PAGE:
Pharmacokinetic studies of NOR in rats
Rats were randomly divided into four groups (five rats in each group), including NOR group, NOR-PC group, NOR-PC-SNEDDS group, and NOR-IV group. The first three groups were administered by gavage at a dose equivalent to 30 mg/kg of NOR. Blood samples (300 μL) were collected into heparinized tubes via the oculi choroidea vein at 0, 0.083, 0.17, 0.33, 0.5, 0.75, 1, 1.5, 2, 3, 4, 8, 12, and 24 hrs after oral administration. NOR-IV group was administered by tail vein injection at a dose equivalent to 2 mg/kg of NOR. Blood samples (300 μL) were collected from the oculi choroidea veins at 0, 0.033, 0.083, 0.17, 0.33, 0.5, 0.75, 1, 1.5, 2, 3, 4, 8, 12, and 24 hrs. The obtained blood samples were centrifuged immediately at 8000 rpm for 10 mins at 4°C, and stored at −20°C until analysis.
The plasma samples were thawed at room temperature prior to processing. A 100 μL of plasma sample was transferred to an Eppendorf tube, and 40 μL of IS (300 ng/mL) was spiked and mixed for 30 s. Then, 460 μL methanol was added, and the mixture was thoroughly vortexed. After centrifugation at 12,000 rpm for 10 mins, the supernatant (400 μL) was transferred to a centrifuge tube and evaporated to dryness in a vacuum concentrator at 37°C. The obtained residue was reconstituted in 50 μL 0.1% formic acid water and centrifuged at 12,000 rpm for 10 mins. The supernatant was used for LC–MS/MS analysis.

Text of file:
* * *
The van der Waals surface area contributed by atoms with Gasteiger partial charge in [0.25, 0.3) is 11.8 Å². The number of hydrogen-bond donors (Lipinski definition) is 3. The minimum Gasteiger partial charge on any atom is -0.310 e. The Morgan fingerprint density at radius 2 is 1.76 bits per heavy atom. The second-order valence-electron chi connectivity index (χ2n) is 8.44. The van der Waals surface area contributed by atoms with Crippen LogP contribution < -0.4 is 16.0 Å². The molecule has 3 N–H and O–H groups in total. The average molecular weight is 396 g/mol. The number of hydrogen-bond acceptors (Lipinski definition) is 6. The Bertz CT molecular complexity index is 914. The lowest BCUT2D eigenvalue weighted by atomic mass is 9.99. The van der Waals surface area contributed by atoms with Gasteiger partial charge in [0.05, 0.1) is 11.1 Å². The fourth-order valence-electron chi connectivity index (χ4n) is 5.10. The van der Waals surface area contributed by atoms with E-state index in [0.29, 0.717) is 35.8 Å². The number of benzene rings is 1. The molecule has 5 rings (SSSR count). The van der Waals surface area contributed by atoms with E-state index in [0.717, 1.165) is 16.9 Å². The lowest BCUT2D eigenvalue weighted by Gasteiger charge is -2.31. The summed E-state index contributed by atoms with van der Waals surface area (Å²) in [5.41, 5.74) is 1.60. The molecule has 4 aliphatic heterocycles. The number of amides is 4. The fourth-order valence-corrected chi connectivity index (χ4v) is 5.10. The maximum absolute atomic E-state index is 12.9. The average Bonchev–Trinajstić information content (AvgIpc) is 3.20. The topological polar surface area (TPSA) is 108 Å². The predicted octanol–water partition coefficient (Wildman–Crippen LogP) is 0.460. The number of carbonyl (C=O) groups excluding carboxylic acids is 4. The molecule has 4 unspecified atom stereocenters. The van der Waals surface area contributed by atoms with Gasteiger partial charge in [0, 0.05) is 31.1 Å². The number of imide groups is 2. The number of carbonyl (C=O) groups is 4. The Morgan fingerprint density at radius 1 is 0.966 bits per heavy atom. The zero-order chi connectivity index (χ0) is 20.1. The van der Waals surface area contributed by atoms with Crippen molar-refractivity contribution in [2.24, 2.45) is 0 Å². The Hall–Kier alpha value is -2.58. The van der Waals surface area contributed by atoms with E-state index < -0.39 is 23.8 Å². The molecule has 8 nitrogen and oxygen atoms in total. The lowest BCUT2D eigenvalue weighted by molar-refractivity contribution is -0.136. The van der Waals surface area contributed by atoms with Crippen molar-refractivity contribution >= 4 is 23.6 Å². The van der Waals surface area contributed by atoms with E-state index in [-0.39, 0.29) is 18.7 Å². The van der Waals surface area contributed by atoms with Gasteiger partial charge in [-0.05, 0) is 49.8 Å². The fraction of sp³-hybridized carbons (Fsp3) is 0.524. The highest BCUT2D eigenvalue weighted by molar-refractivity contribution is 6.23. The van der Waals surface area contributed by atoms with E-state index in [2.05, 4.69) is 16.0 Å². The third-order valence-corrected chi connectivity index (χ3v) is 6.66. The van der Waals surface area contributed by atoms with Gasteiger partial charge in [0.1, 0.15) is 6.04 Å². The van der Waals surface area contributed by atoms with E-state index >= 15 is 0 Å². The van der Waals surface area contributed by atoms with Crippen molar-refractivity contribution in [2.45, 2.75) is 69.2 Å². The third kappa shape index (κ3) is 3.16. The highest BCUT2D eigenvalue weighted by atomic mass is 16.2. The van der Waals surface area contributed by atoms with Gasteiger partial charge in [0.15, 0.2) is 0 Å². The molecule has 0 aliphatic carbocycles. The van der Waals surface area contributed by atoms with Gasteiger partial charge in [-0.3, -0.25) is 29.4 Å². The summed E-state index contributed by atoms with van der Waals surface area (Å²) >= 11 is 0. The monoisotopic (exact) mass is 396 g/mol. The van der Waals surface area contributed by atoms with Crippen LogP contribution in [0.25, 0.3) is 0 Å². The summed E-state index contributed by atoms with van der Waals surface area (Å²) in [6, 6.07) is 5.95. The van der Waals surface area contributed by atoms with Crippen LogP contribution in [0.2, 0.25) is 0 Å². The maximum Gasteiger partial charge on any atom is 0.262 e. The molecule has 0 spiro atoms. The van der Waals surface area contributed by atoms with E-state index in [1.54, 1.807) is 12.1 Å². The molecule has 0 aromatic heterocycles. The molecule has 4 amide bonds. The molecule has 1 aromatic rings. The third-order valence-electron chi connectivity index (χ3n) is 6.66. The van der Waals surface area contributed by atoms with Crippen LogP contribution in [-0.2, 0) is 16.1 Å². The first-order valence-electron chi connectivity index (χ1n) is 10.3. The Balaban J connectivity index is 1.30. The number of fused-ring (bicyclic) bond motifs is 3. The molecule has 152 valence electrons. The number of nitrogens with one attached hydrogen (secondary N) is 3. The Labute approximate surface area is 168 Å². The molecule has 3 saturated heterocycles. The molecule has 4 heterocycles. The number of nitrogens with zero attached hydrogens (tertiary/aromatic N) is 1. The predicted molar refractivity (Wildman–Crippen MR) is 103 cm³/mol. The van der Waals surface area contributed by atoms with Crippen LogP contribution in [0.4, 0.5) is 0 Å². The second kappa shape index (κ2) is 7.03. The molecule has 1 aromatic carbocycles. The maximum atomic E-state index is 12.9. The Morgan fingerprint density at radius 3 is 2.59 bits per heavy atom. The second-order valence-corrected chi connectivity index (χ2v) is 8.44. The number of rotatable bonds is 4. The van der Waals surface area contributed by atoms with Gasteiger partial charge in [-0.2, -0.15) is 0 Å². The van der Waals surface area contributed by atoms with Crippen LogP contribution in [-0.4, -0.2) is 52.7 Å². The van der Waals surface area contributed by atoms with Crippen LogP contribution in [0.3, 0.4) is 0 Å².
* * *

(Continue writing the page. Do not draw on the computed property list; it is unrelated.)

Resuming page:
The samples were analyzed using an Agilent 1260 liquid chromatography (Agilent Technologies, Santa Clara, CA, USA) with an Agilent 6420 triple quadrupole mass spectrometer (Agilent Technologies). Chromatographic separation was performed on a ZORBAX Extend-C18 column (2.1×50 mm, 1.8 μm) (Agilent Technologies). The mobile phase consisting of acetonitrile:0.1% formic acid water (9:91, v/v) was delivered at a flow rate of 0.2 mL/min. The injection volume was 5 μL. The electrospray ionization-MS/MS operation parameters were set as follows: positive ion electrospray; drying gas (N2) temperature, 300°C; drying gas (N2) flow rate, 11 L/min; capillary voltage, 4.0 kV; nebulizer pressure, 35 psig; fragmentor voltage, 100 V for NOR and IS; and collision energy, 15 eV for NOR and 35 eV for IS. Multiple-reaction monitoring used the transitions of m/z 314→265 for NOR and m/z 330→181 for IS.
Intestinal lymphatic absorption
Rats were divided randomly into two groups (five rats in each group), and fasted for 12 hrs but granted free access to water prior to the experiment. One group was only orally administered with NOR-PC-SNEDDS (30 mg/kg). Another group was intraperitoneally injected with cycloheximide (CYC) (3 mg/kg) which was prepared with 0.9% physiological saline 90 mins before oral administration of NOR-PC-SNEDDS (30 mg/kg).
After administration, blood samples (300 μL) were collected from the oculi chorioidea veins at 0, 0.083, 0.17, 0.33, 0.5, 0.75, 1, 1.5, 2, 3, 4, 8, 12, and 24 hrs. The supernatant (100 μL) was collected after centrifugation (8000 rpm, 4°C, 10 mins) and stored at −20°C until analysis.
The method of the sample pretreatment and the condition parameters of HPLC were the same as the previous experiment.
Comparison of the metabolism of NOR-PC-SNEDDS and NOR in rat liver microsomes
Rat liver microsomes were prepared by differential centrifugation.20 The microsomal protein concentration was measured using a BCA protein assay kit.